Losing the ability to talk to other people….

So I took Anu down to the 2nd floor terrace of our condo for his afternoon constitutional.  A few weeks ago we had a mortifying incident where he escaped from me and proceeded to go bonkers over a kid with a small bicycle who was fooling around on the terrace.  Not at the kid, at the bike.  But it went on forever – even after the kid dropped it Anu kept circling the bike and barking at it like he suspected it of being a particularly malevolent, sentient-type bike that was just.about.to.display its true colours – y’know, like picking itself back off the ground and attacking me, the kid, and Lior … very proactive of him, really.

I couldn’t get him to stop barking and come back to me no matter what - and I am not exaggerating when I say I think ten minutes went by with me hugging the kid’s shoulders (he was terrified, poor thing) while trying to say sternly and authoritatively – “Anu, no.  Stop.  Down.  Sit.  Come.  Leave it.  Go play.  Stop.  Down….”

I know it was a long time because in the end we were rescued by a woman who lived on the THIRD floor, heard the ruckus, looked out, and correctly interpreted we needed help.  The second she walked out Anu abandoned the bicycle and ran up to her, tail wagging.  Very careless of him.  I swear the bicycle wheel had just started to turn on its own and there he goes, turning his back on it ….

Anyway, the incident was both embarrassing and incredibly frustrating, and is always at the forefront of my mind when we go out to … promenade (my husband and I are always coming up with new euphemisms because Anu keeps learning the old ones and our painfully casual conversations when he gets home from work about whether or not Anu has “had an adventure in the wilds today?” prompt an excited, deafening round of barks).  So today it was the first thing I thought of as I snapped on the lead and Anu excitedly twirled around Lior and I on his way to the elevator.

[Now let me just back up a bit and say that just this morning I was thinking about the fact that I’m doing DARN GOOD at this at-home-mama thing.  I’m out and about and I haven’t once screeched at at my husband for having NO IDEA how hard I work at home.  I think I’m still interesting and engaged in the world, at least a little.  All those things people say about women who go out in public with spit up on their shirts and can't stop themselves from cutting up other people's food into bite-sized pieces ... lies, all lies.  I have got this shit DOWN!  Y'know what they say about pride, right?  Yeah.  I was pretty proud of me until about an hour ago.]

So today we head out to the terrace and I see two young boys who appear to be having a wrestling match on the opposite end of the green.  I look down at Anu, who looks a little too interested in joining in as the referee of said match, and tell him, “Nope, sorry pal, you’ll have to stay on your lead for now.”

We start walking around the opposite side of the terrace.  Anu keeps dropping his ball in my path and cocking his head at me like “Hey, this is how we play, remember?  What’s your deal, lady?”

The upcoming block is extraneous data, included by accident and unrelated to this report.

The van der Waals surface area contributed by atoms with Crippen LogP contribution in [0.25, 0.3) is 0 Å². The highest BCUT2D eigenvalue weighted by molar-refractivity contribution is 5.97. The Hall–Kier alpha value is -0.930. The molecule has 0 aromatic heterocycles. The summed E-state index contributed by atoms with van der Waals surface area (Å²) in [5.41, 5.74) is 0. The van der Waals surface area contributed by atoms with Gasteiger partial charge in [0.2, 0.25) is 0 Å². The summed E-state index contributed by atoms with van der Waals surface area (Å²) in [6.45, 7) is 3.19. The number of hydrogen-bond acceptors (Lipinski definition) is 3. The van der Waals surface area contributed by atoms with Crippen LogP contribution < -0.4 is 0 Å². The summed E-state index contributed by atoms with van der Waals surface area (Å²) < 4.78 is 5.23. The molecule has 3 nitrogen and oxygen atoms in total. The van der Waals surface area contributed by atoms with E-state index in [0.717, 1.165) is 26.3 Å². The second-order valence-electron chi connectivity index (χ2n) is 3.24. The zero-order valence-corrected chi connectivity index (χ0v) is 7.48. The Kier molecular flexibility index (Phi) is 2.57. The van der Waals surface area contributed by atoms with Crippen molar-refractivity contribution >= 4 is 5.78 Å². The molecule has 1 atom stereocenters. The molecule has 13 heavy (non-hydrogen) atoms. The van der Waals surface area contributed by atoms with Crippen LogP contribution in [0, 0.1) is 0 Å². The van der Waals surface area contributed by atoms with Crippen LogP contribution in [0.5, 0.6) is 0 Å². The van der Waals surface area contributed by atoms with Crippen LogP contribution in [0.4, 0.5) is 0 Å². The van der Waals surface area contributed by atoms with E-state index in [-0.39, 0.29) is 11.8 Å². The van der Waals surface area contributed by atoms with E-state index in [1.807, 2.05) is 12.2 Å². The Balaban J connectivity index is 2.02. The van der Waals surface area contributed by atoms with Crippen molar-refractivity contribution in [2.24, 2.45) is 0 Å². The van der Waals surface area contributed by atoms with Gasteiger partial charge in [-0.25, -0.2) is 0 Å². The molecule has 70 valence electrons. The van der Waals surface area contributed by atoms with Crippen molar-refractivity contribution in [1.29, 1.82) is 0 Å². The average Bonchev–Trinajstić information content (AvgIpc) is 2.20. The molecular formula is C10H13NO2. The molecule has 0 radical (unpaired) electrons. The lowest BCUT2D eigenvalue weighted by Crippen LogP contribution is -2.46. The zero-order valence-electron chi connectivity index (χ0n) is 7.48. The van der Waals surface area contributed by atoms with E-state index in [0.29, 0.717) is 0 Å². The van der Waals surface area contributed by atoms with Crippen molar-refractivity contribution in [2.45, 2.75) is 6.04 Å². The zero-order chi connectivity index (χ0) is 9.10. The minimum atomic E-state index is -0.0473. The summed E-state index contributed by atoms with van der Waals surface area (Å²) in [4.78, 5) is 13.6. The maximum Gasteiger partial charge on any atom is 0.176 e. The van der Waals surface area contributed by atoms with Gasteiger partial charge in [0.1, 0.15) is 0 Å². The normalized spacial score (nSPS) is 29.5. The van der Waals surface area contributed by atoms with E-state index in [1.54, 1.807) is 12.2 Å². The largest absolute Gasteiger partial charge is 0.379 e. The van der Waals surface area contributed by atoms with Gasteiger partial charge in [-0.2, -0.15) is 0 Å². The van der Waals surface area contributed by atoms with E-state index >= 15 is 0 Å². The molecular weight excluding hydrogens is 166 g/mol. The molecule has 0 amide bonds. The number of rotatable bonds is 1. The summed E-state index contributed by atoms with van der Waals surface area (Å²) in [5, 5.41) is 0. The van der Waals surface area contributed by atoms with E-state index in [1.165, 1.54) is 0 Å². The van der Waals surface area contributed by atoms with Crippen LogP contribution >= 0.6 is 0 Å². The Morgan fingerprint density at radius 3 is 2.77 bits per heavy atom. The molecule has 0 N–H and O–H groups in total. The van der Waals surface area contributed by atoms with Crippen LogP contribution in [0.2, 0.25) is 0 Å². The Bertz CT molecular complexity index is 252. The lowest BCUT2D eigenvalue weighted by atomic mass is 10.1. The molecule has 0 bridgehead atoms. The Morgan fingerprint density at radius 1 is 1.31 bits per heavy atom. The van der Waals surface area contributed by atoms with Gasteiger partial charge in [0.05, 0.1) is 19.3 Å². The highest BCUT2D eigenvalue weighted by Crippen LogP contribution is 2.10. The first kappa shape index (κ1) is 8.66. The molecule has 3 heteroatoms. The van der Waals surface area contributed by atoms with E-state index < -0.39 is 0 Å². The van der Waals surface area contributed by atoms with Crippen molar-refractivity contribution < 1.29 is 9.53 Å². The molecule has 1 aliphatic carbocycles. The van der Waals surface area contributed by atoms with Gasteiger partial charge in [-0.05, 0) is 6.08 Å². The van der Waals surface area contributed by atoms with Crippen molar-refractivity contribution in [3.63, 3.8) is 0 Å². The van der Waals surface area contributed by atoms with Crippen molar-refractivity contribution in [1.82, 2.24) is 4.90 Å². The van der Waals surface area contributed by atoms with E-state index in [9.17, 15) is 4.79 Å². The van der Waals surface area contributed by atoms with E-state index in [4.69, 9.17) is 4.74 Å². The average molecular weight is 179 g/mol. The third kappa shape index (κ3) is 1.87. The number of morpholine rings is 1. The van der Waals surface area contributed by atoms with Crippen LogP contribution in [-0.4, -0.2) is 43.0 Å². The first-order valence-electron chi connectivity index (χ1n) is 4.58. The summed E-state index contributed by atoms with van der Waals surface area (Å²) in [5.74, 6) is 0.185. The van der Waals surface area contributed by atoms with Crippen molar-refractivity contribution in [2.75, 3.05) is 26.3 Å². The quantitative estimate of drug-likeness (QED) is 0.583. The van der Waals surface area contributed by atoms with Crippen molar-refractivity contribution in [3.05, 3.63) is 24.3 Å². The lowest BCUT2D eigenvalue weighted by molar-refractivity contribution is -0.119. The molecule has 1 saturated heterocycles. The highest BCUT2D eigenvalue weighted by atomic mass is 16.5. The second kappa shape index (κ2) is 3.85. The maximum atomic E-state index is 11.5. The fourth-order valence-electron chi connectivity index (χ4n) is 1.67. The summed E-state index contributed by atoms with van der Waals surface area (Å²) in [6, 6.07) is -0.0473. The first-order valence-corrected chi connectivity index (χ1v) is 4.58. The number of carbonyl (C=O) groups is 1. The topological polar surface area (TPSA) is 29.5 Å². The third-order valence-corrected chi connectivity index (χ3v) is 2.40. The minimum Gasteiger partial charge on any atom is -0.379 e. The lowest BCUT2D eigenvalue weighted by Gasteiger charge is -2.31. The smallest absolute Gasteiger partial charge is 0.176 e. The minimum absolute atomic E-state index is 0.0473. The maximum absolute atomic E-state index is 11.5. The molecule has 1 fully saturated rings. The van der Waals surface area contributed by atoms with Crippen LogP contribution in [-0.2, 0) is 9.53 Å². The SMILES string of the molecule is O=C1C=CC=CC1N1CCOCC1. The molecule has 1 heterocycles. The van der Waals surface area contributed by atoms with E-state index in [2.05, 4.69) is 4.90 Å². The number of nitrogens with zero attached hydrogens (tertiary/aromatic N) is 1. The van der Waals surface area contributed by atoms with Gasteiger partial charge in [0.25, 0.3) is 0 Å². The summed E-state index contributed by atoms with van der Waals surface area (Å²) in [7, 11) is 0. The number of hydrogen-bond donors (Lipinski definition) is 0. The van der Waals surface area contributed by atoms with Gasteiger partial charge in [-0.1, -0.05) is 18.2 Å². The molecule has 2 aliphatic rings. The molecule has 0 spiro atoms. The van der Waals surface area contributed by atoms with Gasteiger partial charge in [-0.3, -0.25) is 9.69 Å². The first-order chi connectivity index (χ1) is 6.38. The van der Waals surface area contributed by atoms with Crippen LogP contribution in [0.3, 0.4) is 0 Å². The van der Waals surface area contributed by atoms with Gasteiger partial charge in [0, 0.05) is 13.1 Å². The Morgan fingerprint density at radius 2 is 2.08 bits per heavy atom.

“Nope, you’re staying on lead.  There are kids on this terrace.  And you know kids,” I continue, conversationally, feeling lighthearted and witty – “It’s all fun and games, and then out of nowhere, one of them pulls out a bicycle.”

Anu shakes his head, looking very unimpressed by this absurd thought, and goes to “waltz” with some flowers.

At this point another woman comes bounding (literally, bounding) out the door of the terrace with her dog, who is off leash.

Now for the non-dog owners out there, having your dog ON a leash in a leash-free area means that your dog is NOT good with other dogs, to the point that it may be dangerous.  The woman, observing Anu’s state of captivity (or rather, the nearly taut length of leash disappearing into the bushes where Anu is still “interacting naturally”) immediately leaps to the conclusion that Anu is one of those unfriendly dogs and says “Oh, sorry,” and reaches for her dog to put him back onto the lead she has in her hand.

“Oh no,” I hasten to reassure her.  “No, it’s fine.  He’s fine.  I just … I thought there was a bicycle.”

The woman looks at me quizzically and then looks towards the other end of the terrace, where the boys now appear to be engaged in a cartwheeling contest.  Not a bicycle wheel in sight.  Her face, when she turns back to me, is both kind and concerned.  The sort of look I’d expect to give someone I run into at the mall who is dressed in slippers and a bathrobe.

“No, I just thought … You know, that there might be a bicycle.  Someday.  Soon.  Or maybe hidden, but – there could always be a bicycle, right?”  My voice gets a little high at the end, and I can feel desperation creeping in.  Anu got it.  Anu knew what I was talking about, and yet even he’s no help, sitting there, looking polite and friendly and not at all like a psychotic dog who suspects that all small objects with wheels harbor capabilities for acts of mass destruction, which is kept in check only by furious non-stop barking, by Him, Anu, mankind’s only protection from the evil bicycles.

She gives me a rather tense smile, then calls her dog.  “Sammy.  Sammy!”  Then again, urgently – “SAMMY!  HERE!  NOW!”

She snaps the leash back on and heads back off the terrace without looking back. 

I *barely* suppress the urge to say “Was it something I said?”


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